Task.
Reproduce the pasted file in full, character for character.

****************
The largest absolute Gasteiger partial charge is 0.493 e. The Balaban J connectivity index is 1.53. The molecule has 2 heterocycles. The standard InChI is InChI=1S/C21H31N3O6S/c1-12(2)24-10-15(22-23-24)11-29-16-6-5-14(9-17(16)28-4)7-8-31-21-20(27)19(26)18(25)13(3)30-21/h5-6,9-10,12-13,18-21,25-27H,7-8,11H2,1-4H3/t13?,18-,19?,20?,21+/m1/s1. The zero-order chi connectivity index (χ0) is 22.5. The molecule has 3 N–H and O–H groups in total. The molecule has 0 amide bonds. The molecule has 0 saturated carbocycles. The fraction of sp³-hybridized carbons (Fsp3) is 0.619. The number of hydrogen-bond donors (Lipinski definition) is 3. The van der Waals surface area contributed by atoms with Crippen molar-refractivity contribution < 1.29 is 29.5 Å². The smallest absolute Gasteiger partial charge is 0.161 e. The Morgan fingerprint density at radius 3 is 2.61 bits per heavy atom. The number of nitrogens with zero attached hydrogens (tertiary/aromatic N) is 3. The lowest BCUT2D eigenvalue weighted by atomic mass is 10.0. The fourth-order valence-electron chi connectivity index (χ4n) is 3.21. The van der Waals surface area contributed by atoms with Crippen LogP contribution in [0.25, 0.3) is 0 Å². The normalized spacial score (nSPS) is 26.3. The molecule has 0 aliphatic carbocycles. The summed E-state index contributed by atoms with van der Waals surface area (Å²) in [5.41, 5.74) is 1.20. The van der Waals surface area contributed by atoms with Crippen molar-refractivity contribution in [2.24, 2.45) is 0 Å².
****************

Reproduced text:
The largest absolute Gasteiger partial charge is 0.493 e. The Balaban J connectivity index is 1.53. The molecule has 2 heterocycles. The standard InChI is InChI=1S/C21H31N3O6S/c1-12(2)24-10-15(22-23-24)11-29-16-6-5-14(9-17(16)28-4)7-8-31-21-20(27)19(26)18(25)13(3)30-21/h5-6,9-10,12-13,18-21,25-27H,7-8,11H2,1-4H3/t13?,18-,19?,20?,21+/m1/s1. The zero-order chi connectivity index (χ0) is 22.5. The molecule has 3 N–H and O–H groups in total. The molecule has 0 amide bonds. The molecule has 0 saturated carbocycles. The fraction of sp³-hybridized carbons (Fsp3) is 0.619. The number of hydrogen-bond donors (Lipinski definition) is 3. The van der Waals surface area contributed by atoms with Crippen molar-refractivity contribution < 1.29 is 29.5 Å². The smallest absolute Gasteiger partial charge is 0.161 e. The Morgan fingerprint density at radius 3 is 2.61 bits per heavy atom. The number of nitrogens with zero attached hydrogens (tertiary/aromatic N) is 3. The lowest BCUT2D eigenvalue weighted by atomic mass is 10.0. The fourth-order valence-electron chi connectivity index (χ4n) is 3.21. The van der Waals surface area contributed by atoms with Crippen LogP contribution in [0.25, 0.3) is 0 Å². The normalized spacial score (nSPS) is 26.3. The molecule has 0 aliphatic carbocycles. The summed E-state index contributed by atoms with van der Waals surface area (Å²) in [5.41, 5.74) is 1.20. The van der Waals surface area contributed by atoms with Crippen molar-refractivity contribution in [2.24, 2.45) is 0 Å².